To say Bill Sauer has led an interesting life is like saying the 1964 Ferrari 250 GTO is a nice car—the words somehow fail to describe the intricacies and nuances that take something from ho-hum to truly special.
Identifix’s founder officially retired in August, after 52 years in the automotive industry. He ended his career on a high note as the vehicle diagnostics leader announced it broke yet another record: 46,000 subscribers accessed information on over 400,000 different vehicles from the Direct-Hit online tool in July.
Sauer said he isn’t retiring for any particular reason. “I renewed my driver’s license recently and finally realized how old I had gotten,” joked the 77 year-old. “So I decided to move on – it’s time.”
Sauer started as a Mobil service station dealer in 1962, which eventually led to him launching an equipment sales company, selling oscilloscopes, dynos, infra-reds and other test equipment.
“I wanted my buyers to use the equipment properly, so with each sale I scheduled an on-site training session right in their shop with the techs,” he said.
Sauer discovered that few technicians had knowledge of electric ignition – a revolutionary new technology at the time – and that most were mystified about ignition theory in general, “even the good old ‘points and condenser’ variety.”
“I coined a saying back then,” said Sauer. “‘You can’t tell what is wrong, if you don’t know what is right.’”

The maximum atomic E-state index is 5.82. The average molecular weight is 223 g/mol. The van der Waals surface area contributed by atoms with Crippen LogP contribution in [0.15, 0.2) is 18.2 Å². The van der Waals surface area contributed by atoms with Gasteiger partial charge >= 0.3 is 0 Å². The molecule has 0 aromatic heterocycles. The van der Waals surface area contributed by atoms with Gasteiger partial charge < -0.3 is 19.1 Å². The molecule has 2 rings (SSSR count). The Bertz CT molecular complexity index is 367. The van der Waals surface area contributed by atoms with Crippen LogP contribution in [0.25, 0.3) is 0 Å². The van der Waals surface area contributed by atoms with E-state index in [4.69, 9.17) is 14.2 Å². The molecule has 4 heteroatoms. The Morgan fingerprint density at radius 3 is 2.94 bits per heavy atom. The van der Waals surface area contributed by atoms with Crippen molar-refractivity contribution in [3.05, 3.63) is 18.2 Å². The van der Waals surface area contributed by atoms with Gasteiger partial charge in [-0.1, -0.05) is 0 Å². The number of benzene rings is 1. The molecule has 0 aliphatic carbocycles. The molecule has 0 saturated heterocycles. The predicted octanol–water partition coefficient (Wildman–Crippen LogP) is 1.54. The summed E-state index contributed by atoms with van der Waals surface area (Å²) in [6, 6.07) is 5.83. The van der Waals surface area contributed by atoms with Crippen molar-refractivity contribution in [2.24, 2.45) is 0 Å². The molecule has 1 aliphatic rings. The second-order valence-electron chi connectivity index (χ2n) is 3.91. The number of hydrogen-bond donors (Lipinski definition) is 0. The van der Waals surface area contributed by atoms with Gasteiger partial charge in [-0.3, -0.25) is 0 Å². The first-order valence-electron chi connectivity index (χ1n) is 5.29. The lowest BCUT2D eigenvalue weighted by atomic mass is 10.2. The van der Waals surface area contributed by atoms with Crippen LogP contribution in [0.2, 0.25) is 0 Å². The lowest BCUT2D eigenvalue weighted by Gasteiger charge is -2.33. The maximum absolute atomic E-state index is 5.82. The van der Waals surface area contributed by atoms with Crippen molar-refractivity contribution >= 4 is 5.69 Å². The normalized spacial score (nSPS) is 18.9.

It was this philosophy that led him to found Autotech in 1976, which provided advanced technical training over a three-day, 24-hour course, a format that decidedly went above and beyond the one-night beer and pizza clinics that had previously been the industry standard. Autotech was extremely successful and eventually went nationwide.
With the dawn of the 1980s and the computerized car, Sauer foresaw the increasing need for information and envisioned a technical hotline, complete with specialists and original factory service information accessible through a computerized database. Finding investors who believed in his business plan was tough, though, and it wasn’t until the fall of 1987 that Sauer partnered with Owatonna Tool Company (OTC) to create Autoline Telediagnosis.
“(It was the) best move I ever did and I owe them a lot,” said Sauer.
With Ford, GM, Chrysler and import specialists on hand, they ordered all factory manuals published since 1980 and set up phone and computer systems. On January 2, 1988, the phone lines were open for business.
Sauer admits growth was slow, since the industry expected information to be provided by parts suppliers at no cost. Sauer adjusted the payment format, eventually charging customer calls by the minute.
Management changed at OTC and the new regime wasn’t happy with the numbers. Sauer and his team rallied and he assumed majority ownership at the end of 1992 and renamed the company Identifix. The company struggled throughout 1993, and in 1994 Sauer knew he had to hire a strong CEO to lead the day-to-day operations. In came Jeff Sweet, who had previously been on the board of directors.
“With the last names of Sweet and Sauer, we knew we had to be together,” said Sauer.